Saturday, October 17, 2009

TTouch Training in Dayton NJ - visit to SAVE shelter

On the fourth day of the TTouch training with Debby Potts, we went to SAVE shelter in Princeton ( The shelter was clean and from what I saw, well-laid out. The cats were in two different rooms, where some were in closed cages and some had their cages open so they were allowed to roam. First, Debby did a brief cat TTouch demo. Below you will see two pictures of her as she picked up a cat by wrapping it in a blanket, and then contained the cat within the blanket or "cat tent", as she called it.

Debby could contain the cat under the blanket and do TTouches on it either on top of or underneath the blanket. Again, the success of use of the blanket depends on the cat, as some cats feel very comfortable with this but others do not like to be wrapped in anything.

After the demo, we were set loose to work on either cats or dogs. I spent nearly the whole time with the cats. The cats have different-colored signs depending on their behavior and so I chose to work with three of the most challenging cats.
The cat below is named "Moo Kitty". This kitty had some type of digestive ailment and the sign on his cage said not to let him loose. As I wanted to make sure he didn't escape, I did TTouch o him through the bars of the cage. When I first approached him, he was curled up on his blanket. I took the wand and wrapped just a bit of ACE bandage on the end ("corn dog") so it would fit through the bars of the cage. I began to do gentle circles with the bandage end on his head. The cat soon woke up and came right to the front of the cage, where I continued to do TTouch on his head and as much of his body as I could reach either with my hand or with the wand and corn dog. I spent a good amount of time doing ear strokes on him, as these can help with digestion. I would have liked to try belly lifts but was not able to fit my hand far enough through the bars to do this. He responded very strongly to all the touches I was doing on him and each time I paused to see if he had had enough, he nuzzled against me, seeming to ask for more, so I spent quite a bit of time with him. You can see him below looking right at me with his beautiful eyes.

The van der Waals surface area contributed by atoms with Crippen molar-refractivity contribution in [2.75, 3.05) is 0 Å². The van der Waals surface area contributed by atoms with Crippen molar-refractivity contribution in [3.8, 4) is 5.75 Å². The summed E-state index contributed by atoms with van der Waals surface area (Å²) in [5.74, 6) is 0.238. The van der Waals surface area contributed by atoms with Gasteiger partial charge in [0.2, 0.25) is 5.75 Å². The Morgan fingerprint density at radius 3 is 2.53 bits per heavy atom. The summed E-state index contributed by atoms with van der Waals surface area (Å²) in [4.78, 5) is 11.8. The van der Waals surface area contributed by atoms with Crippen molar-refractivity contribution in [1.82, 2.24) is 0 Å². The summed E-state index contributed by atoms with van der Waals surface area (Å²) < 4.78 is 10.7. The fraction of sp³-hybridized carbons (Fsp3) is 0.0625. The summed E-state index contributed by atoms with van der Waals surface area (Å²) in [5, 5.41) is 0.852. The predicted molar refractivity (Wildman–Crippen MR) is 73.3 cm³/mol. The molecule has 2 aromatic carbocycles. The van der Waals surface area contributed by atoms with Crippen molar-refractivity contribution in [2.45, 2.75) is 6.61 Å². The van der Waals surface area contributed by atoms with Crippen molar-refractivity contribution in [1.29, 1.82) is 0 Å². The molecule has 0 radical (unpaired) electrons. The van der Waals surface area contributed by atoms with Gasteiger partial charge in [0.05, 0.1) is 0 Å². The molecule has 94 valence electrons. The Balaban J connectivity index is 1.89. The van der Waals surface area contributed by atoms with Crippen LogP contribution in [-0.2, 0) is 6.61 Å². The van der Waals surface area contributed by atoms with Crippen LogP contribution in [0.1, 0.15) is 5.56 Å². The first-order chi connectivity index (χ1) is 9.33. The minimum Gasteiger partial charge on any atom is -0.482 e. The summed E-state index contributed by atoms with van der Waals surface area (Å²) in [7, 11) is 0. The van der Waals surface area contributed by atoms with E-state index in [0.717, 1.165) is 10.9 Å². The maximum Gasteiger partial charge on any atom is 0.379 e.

Another cat I worked on was Tabitha. She is a lovely little tabby, and is extremely skittish and afraid of people. When I first put my opened her cage, she kept trying to move away from me, so I decided to try the wand and corn dog on her so she would be able to remain a distance from me and still have contact. I would do a few circles, then pause, etc. Little by little her movement slowed down, she seemed to grow somewhat more comfortable, and I was able to do circles both on her head and on her body. She actually got out of her cage at one point (she was fast!), so I thought she might be stressed once I got her back in the cage but after I gave her a break and worked on another cat I looked over and here she was, watching me and sitting right in the front of her cage.

Then I worked on Snickers, a lovely smoky grey cat. Snickers was hanging out outside of his cage. He is extremely skittish and when I first reached towards him he ran away. After a while I saw that he had gone back inside of his cage, so I decided to try to carefully approach him there.

At this point the other people were outside of the room so it was nice and quiet. I turned my back nearly completely to him, sitting outside of his cage and very quietly approached him, only looking at him out of the corner of my eye as I kept my back to him so he would not feel threatened, yet I could see enough to watch his signals in case he decided to swat, etc. I was able to do some gentle strokes with the back of my hand along the side of his body. He then sat down, still in his cage but closer to me. I did some chimp touches on his head and his neck, which helped him relax and he seemed to really enjoy. I continued this for a few minutes and after it seemed to be enough, I took my hand back out of the cage again. After a bit he came out of his cage again and I started to touch him again, but he batted me with his paw (not claws) to tell me he had enough.

At this point we were getting ready to wind it up so I spent a little time with one of the dogs, Honey Bee, outside. Honey Bee is a chow mix who is small, but EXTREMELY strong, and it was a challenge to keep her from pulling on the leash. Debby had made a makeshift halter-like thingie using the leash, so that provided some more control but still, I had to be patient, going a few steps, stopping to do some TTouch (which the dog responded very much to), then walking a few more steps. I still need a lot of practice when it comes to "pully" dogs!
All in all, we had a really great visit at the shelter and my fellow TTouchers had lovely stories to tell about their experiences with the animals there. Sending good thoughts for these animals to be adopted to nice people very soon.

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